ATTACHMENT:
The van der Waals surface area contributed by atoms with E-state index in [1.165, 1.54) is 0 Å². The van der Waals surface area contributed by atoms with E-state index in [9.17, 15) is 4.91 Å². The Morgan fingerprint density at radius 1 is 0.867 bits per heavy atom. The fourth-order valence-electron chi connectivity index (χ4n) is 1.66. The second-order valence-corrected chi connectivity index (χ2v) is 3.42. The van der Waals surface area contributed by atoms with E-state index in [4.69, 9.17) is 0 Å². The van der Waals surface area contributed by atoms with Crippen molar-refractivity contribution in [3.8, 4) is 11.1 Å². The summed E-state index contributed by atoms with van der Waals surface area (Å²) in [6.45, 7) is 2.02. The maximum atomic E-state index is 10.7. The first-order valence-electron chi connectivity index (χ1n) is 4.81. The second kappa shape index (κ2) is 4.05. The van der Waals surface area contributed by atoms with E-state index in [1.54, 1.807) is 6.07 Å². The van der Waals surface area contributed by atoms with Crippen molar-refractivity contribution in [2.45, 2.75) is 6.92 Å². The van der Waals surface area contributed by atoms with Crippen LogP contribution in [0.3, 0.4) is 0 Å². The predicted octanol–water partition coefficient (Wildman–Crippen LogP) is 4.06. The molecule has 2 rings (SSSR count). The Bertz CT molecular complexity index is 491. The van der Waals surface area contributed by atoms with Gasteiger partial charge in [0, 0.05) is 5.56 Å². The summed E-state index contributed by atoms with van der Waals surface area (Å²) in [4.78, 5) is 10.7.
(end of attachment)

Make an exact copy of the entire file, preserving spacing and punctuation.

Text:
The van der Waals surface area contributed by atoms with E-state index in [1.165, 1.54) is 0 Å². The van der Waals surface area contributed by atoms with E-state index in [9.17, 15) is 4.91 Å². The Morgan fingerprint density at radius 1 is 0.867 bits per heavy atom. The fourth-order valence-electron chi connectivity index (χ4n) is 1.66. The second-order valence-corrected chi connectivity index (χ2v) is 3.42. The van der Waals surface area contributed by atoms with E-state index in [4.69, 9.17) is 0 Å². The van der Waals surface area contributed by atoms with Crippen molar-refractivity contribution in [3.8, 4) is 11.1 Å². The summed E-state index contributed by atoms with van der Waals surface area (Å²) in [6.45, 7) is 2.02. The maximum atomic E-state index is 10.7. The first-order valence-electron chi connectivity index (χ1n) is 4.81. The second kappa shape index (κ2) is 4.05. The van der Waals surface area contributed by atoms with E-state index in [1.54, 1.807) is 6.07 Å². The van der Waals surface area contributed by atoms with Crippen molar-refractivity contribution in [2.45, 2.75) is 6.92 Å². The van der Waals surface area contributed by atoms with Crippen LogP contribution in [0.3, 0.4) is 0 Å². The predicted octanol–water partition coefficient (Wildman–Crippen LogP) is 4.06. The molecule has 2 rings (SSSR count). The Bertz CT molecular complexity index is 491. The van der Waals surface area contributed by atoms with Gasteiger partial charge in [0, 0.05) is 5.56 Å². The summed E-state index contributed by atoms with van der Waals surface area (Å²) in [4.78, 5) is 10.7.